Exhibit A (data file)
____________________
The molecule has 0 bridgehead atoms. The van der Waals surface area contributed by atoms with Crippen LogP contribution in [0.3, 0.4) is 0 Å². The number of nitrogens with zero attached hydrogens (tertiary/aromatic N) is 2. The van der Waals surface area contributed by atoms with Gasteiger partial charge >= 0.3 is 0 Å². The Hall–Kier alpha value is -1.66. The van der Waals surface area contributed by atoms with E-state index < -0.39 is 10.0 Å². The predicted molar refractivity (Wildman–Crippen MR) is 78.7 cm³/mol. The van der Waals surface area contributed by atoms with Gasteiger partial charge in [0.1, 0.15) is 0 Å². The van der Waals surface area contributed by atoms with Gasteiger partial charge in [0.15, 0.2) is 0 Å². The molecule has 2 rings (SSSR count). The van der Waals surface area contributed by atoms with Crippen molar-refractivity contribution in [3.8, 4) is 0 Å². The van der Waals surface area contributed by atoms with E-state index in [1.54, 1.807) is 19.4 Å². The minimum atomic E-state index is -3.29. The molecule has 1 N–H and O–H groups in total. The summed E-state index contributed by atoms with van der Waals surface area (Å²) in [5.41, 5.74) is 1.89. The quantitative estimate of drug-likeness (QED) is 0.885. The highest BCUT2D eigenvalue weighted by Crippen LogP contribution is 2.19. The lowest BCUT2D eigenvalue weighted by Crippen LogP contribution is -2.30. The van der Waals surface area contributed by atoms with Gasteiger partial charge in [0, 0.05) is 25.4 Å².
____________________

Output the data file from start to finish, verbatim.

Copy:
The molecule has 0 bridgehead atoms. The van der Waals surface area contributed by atoms with Crippen LogP contribution in [0.3, 0.4) is 0 Å². The number of nitrogens with zero attached hydrogens (tertiary/aromatic N) is 2. The van der Waals surface area contributed by atoms with Gasteiger partial charge >= 0.3 is 0 Å². The Hall–Kier alpha value is -1.66. The van der Waals surface area contributed by atoms with E-state index < -0.39 is 10.0 Å². The predicted molar refractivity (Wildman–Crippen MR) is 78.7 cm³/mol. The van der Waals surface area contributed by atoms with Gasteiger partial charge in [0.1, 0.15) is 0 Å². The van der Waals surface area contributed by atoms with Gasteiger partial charge in [0.15, 0.2) is 0 Å². The molecule has 2 rings (SSSR count). The van der Waals surface area contributed by atoms with Crippen molar-refractivity contribution in [3.8, 4) is 0 Å². The van der Waals surface area contributed by atoms with E-state index in [1.54, 1.807) is 19.4 Å². The minimum atomic E-state index is -3.29. The molecule has 1 N–H and O–H groups in total. The summed E-state index contributed by atoms with van der Waals surface area (Å²) in [5.41, 5.74) is 1.89. The quantitative estimate of drug-likeness (QED) is 0.885. The highest BCUT2D eigenvalue weighted by Crippen LogP contribution is 2.19. The lowest BCUT2D eigenvalue weighted by Crippen LogP contribution is -2.30. The van der Waals surface area contributed by atoms with Gasteiger partial charge in [0, 0.05) is 25.4 Å².